In addition to setting goals, you need to OWN them. Don’t be embarrassed to tell people what you’re working towards. If you don’t own your goals, you won’t go whole heartedly into the challenge. It’s ok to not always achieve your goal because really, it’s what you learn along the way that counts. And hey, you might have set the bar pretty high! People aren’t going to point and laugh at you for not achieving X, Y or Z, and if they do, they’ve got their own issues to deal with.
3. Identify the skills gap
It’s good to have a long hard stare at yourself once in a while and try to figure out if there are any obvious holes in your skill set which could be holding you back. It is sometimes very hard to be objective about yourself, so why not ask a trusted climbing partner for their thoughts? Try not to get offended with their answers and be open to what they have to say. It may be something completely different than you thought. Honesty is what you’re looking for so try to make them feel comfortable enough to ‘give it to ya’! Pick one or two areas to focus on and build it into your training plan. You might find your weaknesses become your biggest strengths, so try to re-assess from time to time.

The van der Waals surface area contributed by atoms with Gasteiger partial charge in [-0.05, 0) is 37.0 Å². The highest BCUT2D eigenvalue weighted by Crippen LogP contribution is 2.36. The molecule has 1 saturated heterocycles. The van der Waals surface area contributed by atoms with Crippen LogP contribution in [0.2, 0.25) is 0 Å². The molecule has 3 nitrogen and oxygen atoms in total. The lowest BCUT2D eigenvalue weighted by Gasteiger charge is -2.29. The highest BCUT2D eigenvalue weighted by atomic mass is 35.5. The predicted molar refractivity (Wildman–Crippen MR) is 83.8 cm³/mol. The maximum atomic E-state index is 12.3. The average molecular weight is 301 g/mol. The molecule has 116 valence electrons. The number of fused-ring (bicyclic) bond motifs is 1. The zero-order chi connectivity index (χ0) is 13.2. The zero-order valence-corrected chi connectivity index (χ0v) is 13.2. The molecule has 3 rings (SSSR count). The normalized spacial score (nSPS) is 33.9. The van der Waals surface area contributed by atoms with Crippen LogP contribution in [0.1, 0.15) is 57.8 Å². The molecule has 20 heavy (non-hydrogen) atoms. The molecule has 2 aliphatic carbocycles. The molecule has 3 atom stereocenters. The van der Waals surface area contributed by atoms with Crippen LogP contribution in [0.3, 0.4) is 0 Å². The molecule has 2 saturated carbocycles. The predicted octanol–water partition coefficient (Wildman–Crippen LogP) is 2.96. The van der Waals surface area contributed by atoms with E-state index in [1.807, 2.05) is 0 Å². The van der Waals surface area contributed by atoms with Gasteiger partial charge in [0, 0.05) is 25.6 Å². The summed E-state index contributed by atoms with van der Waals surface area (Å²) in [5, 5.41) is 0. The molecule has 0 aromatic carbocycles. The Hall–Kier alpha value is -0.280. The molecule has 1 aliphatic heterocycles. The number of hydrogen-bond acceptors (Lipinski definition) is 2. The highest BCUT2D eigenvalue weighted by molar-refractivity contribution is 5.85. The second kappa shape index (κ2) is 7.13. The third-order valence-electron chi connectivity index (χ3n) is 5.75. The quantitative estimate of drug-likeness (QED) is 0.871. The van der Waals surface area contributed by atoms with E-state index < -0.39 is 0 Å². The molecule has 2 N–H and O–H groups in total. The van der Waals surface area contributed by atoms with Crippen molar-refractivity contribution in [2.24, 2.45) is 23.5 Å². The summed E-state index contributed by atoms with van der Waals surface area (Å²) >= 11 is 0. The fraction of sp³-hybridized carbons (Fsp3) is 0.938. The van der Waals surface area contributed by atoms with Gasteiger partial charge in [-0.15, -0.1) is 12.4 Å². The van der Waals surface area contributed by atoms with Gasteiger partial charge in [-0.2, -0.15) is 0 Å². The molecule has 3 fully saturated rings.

4. Go climbing lots
Sounds obvious, but go and do as much climbing as possible! If you have a specific goal, try to be specific as possible in your training. There’s not much value in working that 8b boulder problem down the local climbing wall if you are working towards climbing The Frendo Spur! Do everything in your power to get out as much as possible. Cancel that first date with the hot guy from down the road (unless he can belay), rearrange the family camping trip to Snowdonia and have the weather forecast permanently in view at all times. Be as flexible as possible and don’t agree to any prior engagements more than 48 hours in advance! …. Joking aside, I’ve started going to local crags after work to get extra routes in, even if it means getting back at 11pm on a school night! It’s a lot of effort and I’m working up towards being able to absorb more of this whilst the evenings are light.
5. Record, Reflect and Refine